U.S. Sen. Ron Johnson told a Chicago radio show he thought John McCain's brain tumor may have affected his Obamacare vote on July 28, CNN reported, a no vote which ended Republican efforts to repeal and replace the Affordable Care Act.
McCain's vote, along with those of fellow Republicans Susan Collins of Maine and Lisa Murkowski of Alaska – along with Senate Democrats – sank the so called "skinny repeal," the Senate's last ditch effort to get rid of the ACA, the New York Post noted.
McCain had returned to the U.S. Senate after surgery to remove a blood clot over an eye and after he learned he had brain cancer, CNN said.
"We did get a call from (Speaker of the House) Paul (Ryan) and he assured us that skinny repeal was not going to pass the House it would have to go to conference," Wisconsin’s Johnson told WIND-AM "Chicago's Morning Answer" radio show on Tuesday, per CNN.
"Again, I'm not gonna speak for John McCain – he has a brain tumor right now – that vote occurred at 1:30 in the morning, some of that might have factored in," Johnson said.
When pushed by a radio host to explain his comments, Johnson attempted to clarify, CNN said.
"Again, I don't know exactly what – we really thought – and again I don't want speak for any senator," Johnson said. "I really thought John was going to vote yes to send that to conference at 10:30 at night. By about 1, 1:30, he voted no. So you have talk to John in terms what was on his mind."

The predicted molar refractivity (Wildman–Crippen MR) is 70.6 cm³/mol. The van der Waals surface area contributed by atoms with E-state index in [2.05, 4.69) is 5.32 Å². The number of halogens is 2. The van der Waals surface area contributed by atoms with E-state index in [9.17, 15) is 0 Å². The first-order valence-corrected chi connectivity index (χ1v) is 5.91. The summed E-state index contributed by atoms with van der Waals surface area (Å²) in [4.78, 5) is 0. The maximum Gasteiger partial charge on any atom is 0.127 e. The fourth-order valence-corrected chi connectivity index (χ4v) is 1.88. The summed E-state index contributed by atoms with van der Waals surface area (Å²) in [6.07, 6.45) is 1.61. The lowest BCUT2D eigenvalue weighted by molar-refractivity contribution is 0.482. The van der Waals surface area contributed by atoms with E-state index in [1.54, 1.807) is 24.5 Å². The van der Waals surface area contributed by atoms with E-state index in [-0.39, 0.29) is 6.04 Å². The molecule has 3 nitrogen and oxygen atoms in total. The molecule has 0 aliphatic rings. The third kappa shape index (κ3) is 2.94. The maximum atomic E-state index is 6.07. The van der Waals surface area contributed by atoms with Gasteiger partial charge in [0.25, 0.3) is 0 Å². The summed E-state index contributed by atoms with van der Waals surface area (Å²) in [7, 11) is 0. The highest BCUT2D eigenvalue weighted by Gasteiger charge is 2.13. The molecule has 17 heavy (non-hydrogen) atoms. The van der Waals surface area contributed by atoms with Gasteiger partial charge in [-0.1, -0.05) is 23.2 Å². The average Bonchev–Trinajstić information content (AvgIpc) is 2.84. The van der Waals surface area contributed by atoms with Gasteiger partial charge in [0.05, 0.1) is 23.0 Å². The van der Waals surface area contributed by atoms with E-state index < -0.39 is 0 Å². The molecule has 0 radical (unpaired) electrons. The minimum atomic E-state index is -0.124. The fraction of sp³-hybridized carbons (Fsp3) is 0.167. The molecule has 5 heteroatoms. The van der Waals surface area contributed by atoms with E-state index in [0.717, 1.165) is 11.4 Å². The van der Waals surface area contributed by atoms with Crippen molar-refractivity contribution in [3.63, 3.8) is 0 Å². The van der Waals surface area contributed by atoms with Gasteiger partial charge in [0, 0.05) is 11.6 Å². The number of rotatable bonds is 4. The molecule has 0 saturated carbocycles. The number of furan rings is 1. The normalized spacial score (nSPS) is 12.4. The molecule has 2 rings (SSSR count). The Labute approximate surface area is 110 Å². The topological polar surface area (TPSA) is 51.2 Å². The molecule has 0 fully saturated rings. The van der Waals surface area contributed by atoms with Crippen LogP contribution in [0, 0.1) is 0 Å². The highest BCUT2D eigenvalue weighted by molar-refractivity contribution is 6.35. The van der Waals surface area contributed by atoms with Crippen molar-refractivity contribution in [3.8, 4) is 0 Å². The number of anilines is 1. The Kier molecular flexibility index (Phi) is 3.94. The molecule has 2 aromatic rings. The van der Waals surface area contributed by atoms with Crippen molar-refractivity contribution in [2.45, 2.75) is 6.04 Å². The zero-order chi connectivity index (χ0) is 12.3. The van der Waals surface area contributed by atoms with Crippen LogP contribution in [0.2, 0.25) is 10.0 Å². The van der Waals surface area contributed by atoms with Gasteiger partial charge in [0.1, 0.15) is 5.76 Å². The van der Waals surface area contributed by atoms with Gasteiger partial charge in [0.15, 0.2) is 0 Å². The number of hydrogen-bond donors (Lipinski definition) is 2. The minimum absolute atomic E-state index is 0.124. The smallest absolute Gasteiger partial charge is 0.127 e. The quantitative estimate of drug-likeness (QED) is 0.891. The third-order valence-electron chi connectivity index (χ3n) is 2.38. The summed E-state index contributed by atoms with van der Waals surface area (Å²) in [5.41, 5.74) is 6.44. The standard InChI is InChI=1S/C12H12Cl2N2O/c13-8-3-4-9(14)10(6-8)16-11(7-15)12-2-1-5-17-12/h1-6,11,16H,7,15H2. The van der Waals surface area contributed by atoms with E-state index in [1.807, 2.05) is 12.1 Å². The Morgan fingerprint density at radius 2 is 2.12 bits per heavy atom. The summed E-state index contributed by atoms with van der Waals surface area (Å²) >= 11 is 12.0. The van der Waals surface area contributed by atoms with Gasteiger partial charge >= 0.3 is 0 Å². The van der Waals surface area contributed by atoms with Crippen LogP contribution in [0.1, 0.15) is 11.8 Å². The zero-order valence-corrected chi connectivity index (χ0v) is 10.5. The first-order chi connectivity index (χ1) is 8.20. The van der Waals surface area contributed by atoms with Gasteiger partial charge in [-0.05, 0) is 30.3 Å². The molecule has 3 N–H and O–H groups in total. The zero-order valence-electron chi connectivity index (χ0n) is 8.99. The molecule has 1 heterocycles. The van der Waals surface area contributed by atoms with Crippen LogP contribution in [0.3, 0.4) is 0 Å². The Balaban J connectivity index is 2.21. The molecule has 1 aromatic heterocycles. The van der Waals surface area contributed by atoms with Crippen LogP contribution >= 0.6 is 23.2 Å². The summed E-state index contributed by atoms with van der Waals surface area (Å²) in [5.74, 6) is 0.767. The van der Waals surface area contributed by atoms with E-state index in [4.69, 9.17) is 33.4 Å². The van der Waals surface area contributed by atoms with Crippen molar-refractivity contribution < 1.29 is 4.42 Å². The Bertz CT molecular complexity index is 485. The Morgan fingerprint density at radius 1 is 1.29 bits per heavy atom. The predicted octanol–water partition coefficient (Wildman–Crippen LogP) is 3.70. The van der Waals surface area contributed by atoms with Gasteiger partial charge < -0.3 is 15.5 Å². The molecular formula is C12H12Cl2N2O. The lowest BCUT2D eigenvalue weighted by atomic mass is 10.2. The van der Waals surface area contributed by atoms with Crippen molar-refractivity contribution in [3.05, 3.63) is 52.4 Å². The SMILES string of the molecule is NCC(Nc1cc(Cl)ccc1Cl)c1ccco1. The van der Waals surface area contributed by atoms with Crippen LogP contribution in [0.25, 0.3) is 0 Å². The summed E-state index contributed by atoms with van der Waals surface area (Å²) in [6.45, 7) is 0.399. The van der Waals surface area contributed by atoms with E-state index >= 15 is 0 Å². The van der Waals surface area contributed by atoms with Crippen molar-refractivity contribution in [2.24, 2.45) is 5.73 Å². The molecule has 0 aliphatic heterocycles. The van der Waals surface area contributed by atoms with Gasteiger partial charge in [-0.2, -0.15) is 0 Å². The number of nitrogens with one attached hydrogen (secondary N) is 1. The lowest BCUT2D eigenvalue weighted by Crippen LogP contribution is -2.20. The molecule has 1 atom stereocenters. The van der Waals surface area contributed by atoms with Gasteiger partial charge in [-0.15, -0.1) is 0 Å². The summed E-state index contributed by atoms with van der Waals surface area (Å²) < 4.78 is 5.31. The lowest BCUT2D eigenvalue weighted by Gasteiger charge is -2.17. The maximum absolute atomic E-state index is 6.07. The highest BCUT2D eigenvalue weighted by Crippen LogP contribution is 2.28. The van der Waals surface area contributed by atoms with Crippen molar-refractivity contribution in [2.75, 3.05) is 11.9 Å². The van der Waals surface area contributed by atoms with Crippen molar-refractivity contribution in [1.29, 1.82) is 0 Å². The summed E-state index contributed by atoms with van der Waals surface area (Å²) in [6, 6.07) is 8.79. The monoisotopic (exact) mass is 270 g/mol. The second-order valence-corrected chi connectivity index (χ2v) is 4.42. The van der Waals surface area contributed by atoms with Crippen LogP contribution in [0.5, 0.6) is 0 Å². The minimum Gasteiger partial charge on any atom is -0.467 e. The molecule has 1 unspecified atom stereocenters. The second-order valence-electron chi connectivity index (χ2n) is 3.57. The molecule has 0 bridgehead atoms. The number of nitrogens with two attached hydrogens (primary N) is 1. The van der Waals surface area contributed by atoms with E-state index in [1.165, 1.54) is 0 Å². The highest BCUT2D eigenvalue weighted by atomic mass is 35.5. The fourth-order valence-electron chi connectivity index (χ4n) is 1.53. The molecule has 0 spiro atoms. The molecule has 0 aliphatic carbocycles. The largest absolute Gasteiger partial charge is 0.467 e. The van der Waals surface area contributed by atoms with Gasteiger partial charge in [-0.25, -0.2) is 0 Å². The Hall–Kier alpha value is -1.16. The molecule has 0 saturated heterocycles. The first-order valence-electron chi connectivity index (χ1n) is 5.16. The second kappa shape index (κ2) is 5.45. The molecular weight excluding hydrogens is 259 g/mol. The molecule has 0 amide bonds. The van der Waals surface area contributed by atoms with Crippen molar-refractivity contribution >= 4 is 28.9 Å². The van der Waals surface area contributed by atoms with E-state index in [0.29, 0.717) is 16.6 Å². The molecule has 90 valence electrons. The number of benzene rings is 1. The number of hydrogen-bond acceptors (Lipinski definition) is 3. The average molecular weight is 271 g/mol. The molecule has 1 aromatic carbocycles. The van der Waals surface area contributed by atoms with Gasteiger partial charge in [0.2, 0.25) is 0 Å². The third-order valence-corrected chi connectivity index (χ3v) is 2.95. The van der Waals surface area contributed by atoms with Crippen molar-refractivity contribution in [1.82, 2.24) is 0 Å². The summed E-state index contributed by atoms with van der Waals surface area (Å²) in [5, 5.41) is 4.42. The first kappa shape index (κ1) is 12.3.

That triggered a response from Julie Tarallo, McCain's spokesman, who said McCain was firm in his reasons in voting against the skinny repeal, CNN said.
"It is bizarre and deeply unfortunate that Sen. Johnson would question the judgment of a colleague and friend," Tarallo told CNN. "Sen. McCain has been very open and clear about the reasons for his vote."
KNOW-TV said Johnson attempted to clear the air on Wednesday, saying in a statement that he was disappointed that he "didn't more eloquently express (his) sympathy for what Sen. McCain" was experiencing. "I have nothing but respect for him and the vote came at the end of a long day for everyone."
McCain told a Phoenix talk radio show last week that he was "feeling good" after starting treatment for his brain cancer and promised to return to the Senate for work in September, Politico reported.
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